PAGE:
Difference between String and StringBuffer

In the last post we discussed the difference between StringBuffer and StringBuilder. Here we are gonna discuss the differences between String and StringBuffer class.

String vs StringBuffer

1)Mutability: String is immutable (Once created, cannot be modified) while StringBuffer is mutable (can be modified).

Example –String is immutable:
String str = "Hello World"; str = "Hi World!";

By seeing this code you would say that the value of str has changed so how can it be immutable? Let me explain this:

In first statement an object is created using string literal “Hello World”, in second statement when we assigned the new string literal “Hi World!” to str, the object itself didn’t change instead a new object got created in memory using string literal “Hi World!” and the reference to it is assigned to str. So basically both the objects “Hello World” and “Hi World!” exists in memory having different references(locations).

tringBuffer is mutable:Lets see StringBuffer mutability
StringBuffer sb = new StringBuffer("Hello"); sb.append(" World");

In the first statement StringBuffer object got created using string literal “Hello” and in second statement the value of the object got changed to “Hello World” from “Hello”. Unlike Strings here the object got modified instead of creating the new object.

2) Performance: While performing concatenations you should prefer StringBuffer over String because it is faster. The reason is: When you concatenate strings using String, you are actually creating new object every time since String is immutable.

What java documentation says about StringBuffer:

From StringBuffer javadoc:

A thread-safe, mutable sequence of characters. A string buffer is like a String, but can be modified. At any point in time it contains some particular sequence of characters, but the length and content of the sequence can be changed through certain method calls.

There are many differences between String and StringBuffer. A list of differences between String and StringBuffer are given below:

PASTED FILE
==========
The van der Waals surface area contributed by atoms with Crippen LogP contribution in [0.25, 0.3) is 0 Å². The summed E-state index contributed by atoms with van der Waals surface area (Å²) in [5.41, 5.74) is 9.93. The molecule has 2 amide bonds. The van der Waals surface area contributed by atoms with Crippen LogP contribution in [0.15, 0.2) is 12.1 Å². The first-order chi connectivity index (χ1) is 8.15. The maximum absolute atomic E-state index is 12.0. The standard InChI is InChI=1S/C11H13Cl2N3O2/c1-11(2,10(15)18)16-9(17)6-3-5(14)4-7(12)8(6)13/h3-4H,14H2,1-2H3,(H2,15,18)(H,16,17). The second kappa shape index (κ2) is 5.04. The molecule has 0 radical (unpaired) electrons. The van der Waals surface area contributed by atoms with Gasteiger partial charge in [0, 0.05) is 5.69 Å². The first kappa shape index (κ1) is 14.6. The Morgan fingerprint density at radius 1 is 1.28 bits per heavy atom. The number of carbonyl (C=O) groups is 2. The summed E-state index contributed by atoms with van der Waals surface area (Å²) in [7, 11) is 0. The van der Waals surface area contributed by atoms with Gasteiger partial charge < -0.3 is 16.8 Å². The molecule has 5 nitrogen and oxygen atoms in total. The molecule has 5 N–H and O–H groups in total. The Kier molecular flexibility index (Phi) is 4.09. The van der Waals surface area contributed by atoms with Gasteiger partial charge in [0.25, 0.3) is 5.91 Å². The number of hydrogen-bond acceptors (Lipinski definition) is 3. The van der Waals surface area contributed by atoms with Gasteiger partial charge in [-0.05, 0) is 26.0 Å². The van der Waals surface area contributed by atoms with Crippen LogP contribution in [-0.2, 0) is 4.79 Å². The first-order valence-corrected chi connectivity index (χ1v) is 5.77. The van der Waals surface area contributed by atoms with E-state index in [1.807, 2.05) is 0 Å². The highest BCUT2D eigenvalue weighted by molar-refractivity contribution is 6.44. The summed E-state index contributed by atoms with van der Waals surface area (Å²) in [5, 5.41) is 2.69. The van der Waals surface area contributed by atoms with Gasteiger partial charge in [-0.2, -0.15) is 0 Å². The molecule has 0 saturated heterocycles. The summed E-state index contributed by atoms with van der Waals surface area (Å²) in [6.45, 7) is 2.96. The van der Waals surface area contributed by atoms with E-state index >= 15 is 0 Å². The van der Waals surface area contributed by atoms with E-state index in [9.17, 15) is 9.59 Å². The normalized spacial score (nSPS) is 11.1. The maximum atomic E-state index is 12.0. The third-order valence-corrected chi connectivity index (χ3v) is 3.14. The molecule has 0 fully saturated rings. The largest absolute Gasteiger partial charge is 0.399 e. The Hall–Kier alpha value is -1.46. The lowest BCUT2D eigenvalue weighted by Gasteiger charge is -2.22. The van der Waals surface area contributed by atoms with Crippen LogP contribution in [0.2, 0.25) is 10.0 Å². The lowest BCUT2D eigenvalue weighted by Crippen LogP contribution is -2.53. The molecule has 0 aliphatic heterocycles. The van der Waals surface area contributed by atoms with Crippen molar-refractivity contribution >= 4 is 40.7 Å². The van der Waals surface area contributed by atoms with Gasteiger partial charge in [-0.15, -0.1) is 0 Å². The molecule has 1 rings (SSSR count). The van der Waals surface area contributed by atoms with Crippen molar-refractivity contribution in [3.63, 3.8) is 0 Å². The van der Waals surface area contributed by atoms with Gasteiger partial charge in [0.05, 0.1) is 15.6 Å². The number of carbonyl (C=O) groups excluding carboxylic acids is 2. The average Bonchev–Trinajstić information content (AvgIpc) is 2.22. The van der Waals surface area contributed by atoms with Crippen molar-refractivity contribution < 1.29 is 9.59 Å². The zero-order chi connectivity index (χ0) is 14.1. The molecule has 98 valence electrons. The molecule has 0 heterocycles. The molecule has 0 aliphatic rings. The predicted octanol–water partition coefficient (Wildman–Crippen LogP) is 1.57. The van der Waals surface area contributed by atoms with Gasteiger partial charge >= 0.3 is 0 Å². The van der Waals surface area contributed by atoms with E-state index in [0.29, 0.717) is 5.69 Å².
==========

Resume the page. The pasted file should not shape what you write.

1)String class is immutable.StringBuffer class is mutable.
2)String is slow and consumes more memory when you concat too many strings because every time it creates new instance.StringBuffer is fast and consumes less memory when you cancat strings.
3)String class overrides the equals() method of Object class. So you can compare the contents of two strings by equals() method.StringBuffer class doesn't override the equals() method of Object class.
Performance Test of String and StringBuffer
import java.io.*; public class Test { public static String concatWithString() { String t = "Java"; for (int i=0; i<10000; i++) { t = t + "Tpoint"; } return t; } public static String concatWithStringBuffer() { StringBuffer sb = new StringBuffer("Java"); for (int i=0; i<10000; i++){ sb.append("Tpoint"); } return sb.toString(); } public static void main(String[] args) { long startTime = System.currentTimeMillis(); concatWithString(); System.out.println("Time taken by Concating with String: "+(System.currentTimeMillis()-startTime)+"ms"); startTime = System.currentTimeMillis(); concatWithStringBuffer(); System.out.println("Time taken by Concating with StringBuffer: "+(System.currentTimeMillis()-startTime)+"ms"); } }

Time taken by Concating with String: 3349ms Time taken by Concating with StringBuffer: 1ms
String and StringBuffer HashCode Test

As you can see in the program given below, String returns new hashcode value when you concat string but StringBuffer returns same.

import java.io.*; public class Test { public static void main(String args[]) { System.out.println("Hashcode test of String:"); String str="java"; System.out.println(str.hashCode()); str=str+"tpoint"; System.out.println(str.hashCode()); System.out.println("Hashcode test of StringBuffer:"); StringBuffer sb=new StringBuffer("java"); System.out.println(sb.hashCode()); sb.append("tpoint"); System.out.println(sb.hashCode()); } }

Hashcode test of String: 3254818 229541438 Hashcode test of StringBuffer: 4072869 4072869